Tesla set a new lap record for a production electric vehicle at Germany’s famed Nürburgring race course. A brand-new Model S Plaid completed the 12.9-mile lap in seven minutes and 30.9 seconds, beating a record set in 2019 by a Porsche Taycan by 12 seconds. The new record was confirmed by Tesla CEO Elon Musk on Twitter.
According to Musk, the Model S Plaid was “completely unmodified, [and] directly from [the] factory.” In a follow-up tweet, he said Tesla would take another crack at the Nürburgring using a “modified Plaid with added aero surfaces, carbon brakes & track tires (all things that can be done without Tesla being in the loop).”
How important a record this is for Tesla, or any automaker for that matter, is certainly up for debate. In setting the initial record, Porsche was basically creating a new category in which to compete. As noted by The Verge’s motorsports expert Sean O’Kane in 2019:
Automakers love bragging rights, and the Nürburgring’s Nordschleife course is one of the prime battlegrounds. But over the years, the limits of the track have mostly been explored, and so there’s not as much rarefied air left for companies who want to claim they were the fastest around the 12.9-mile course.
This isn’t the first time that Tesla has set out to conquer the “Green Hell.” The company has run prototype versions of its Model S Plaid around the famous race track in the lead-up to its debut as a production model. Those runs weren’t attempts to break any records, though, as Musk has called them opportunities to “review and tune” the Model S Plaid for safety.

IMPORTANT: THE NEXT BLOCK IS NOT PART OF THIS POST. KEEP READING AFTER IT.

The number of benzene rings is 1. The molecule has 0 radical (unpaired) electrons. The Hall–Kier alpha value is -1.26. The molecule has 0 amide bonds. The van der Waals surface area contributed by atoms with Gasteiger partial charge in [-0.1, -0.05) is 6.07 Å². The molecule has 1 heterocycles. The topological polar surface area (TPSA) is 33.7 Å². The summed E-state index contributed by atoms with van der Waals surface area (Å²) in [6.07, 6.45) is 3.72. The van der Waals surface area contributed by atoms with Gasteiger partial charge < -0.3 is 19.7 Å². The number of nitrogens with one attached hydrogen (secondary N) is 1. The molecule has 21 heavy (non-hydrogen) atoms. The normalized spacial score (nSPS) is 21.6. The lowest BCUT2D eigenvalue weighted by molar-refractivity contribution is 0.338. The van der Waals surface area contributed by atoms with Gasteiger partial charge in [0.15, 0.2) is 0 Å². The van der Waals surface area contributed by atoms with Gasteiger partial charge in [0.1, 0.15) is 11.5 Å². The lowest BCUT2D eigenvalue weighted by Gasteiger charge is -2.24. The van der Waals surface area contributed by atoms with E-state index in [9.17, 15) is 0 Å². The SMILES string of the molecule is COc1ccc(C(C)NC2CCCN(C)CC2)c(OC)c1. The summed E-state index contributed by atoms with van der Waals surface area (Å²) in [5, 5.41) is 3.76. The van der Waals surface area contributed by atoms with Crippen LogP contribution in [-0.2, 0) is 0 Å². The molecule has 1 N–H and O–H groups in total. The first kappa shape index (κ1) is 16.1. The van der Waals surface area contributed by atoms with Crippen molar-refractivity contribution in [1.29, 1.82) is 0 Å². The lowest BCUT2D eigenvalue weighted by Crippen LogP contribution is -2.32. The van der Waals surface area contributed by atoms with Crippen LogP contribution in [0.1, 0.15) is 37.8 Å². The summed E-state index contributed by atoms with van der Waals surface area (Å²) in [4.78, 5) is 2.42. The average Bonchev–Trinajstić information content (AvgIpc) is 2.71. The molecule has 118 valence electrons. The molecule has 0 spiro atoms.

The Model S Plaid is powered by a new tri-motor drivetrain that collectively put down around 1,000 horsepower, and the car can reach a top speed of 200 miles per hour — though only when outfitted with certain wheels and tires that won’t be available until later this year.
But expert car reviewers are not convinced that the Plaid is worth its price tag of $130,000. After putting the new Model S through extensive tests, Edmunds concluded that it was just a “marketing exercise designed to draw attention to an aging car.”
The question is what will Porsche do now. The German automaker isn’t likely to sit back and allow Tesla to just steal its made-up record without some sort of response. The problem, of course, is that the Taycan just isn’t as quick as the Model S Plaid. Just look at the scoreboard.